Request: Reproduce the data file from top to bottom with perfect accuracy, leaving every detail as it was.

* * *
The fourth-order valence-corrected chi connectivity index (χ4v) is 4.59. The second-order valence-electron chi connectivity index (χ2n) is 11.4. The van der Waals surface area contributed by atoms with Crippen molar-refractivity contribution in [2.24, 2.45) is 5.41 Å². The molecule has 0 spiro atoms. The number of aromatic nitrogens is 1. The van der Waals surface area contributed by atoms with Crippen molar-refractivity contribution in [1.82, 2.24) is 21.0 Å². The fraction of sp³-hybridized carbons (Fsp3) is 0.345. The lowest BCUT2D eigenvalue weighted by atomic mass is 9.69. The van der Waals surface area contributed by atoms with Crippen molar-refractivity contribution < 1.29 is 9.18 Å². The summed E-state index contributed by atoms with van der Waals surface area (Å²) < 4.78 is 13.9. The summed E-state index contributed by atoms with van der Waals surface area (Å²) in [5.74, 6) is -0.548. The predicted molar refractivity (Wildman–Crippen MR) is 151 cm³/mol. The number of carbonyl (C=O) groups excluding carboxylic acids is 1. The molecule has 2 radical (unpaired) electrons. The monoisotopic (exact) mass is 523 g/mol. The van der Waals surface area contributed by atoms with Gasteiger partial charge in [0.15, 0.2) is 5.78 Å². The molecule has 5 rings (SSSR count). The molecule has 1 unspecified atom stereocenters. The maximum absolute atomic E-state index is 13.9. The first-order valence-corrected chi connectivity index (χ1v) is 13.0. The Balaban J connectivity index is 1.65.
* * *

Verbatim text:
The fourth-order valence-corrected chi connectivity index (χ4v) is 4.59. The second-order valence-electron chi connectivity index (χ2n) is 11.4. The van der Waals surface area contributed by atoms with Crippen molar-refractivity contribution in [2.24, 2.45) is 5.41 Å². The molecule has 0 spiro atoms. The number of aromatic nitrogens is 1. The van der Waals surface area contributed by atoms with Crippen molar-refractivity contribution in [1.82, 2.24) is 21.0 Å². The fraction of sp³-hybridized carbons (Fsp3) is 0.345. The lowest BCUT2D eigenvalue weighted by atomic mass is 9.69. The van der Waals surface area contributed by atoms with Crippen molar-refractivity contribution < 1.29 is 9.18 Å². The summed E-state index contributed by atoms with van der Waals surface area (Å²) < 4.78 is 13.9. The summed E-state index contributed by atoms with van der Waals surface area (Å²) in [5.74, 6) is -0.548. The predicted molar refractivity (Wildman–Crippen MR) is 151 cm³/mol. The number of carbonyl (C=O) groups excluding carboxylic acids is 1. The molecule has 2 radical (unpaired) electrons. The monoisotopic (exact) mass is 523 g/mol. The van der Waals surface area contributed by atoms with Gasteiger partial charge in [0.15, 0.2) is 5.78 Å². The molecule has 5 rings (SSSR count). The molecule has 1 unspecified atom stereocenters. The maximum absolute atomic E-state index is 13.9. The first-order valence-corrected chi connectivity index (χ1v) is 13.0. The Balaban J connectivity index is 1.65.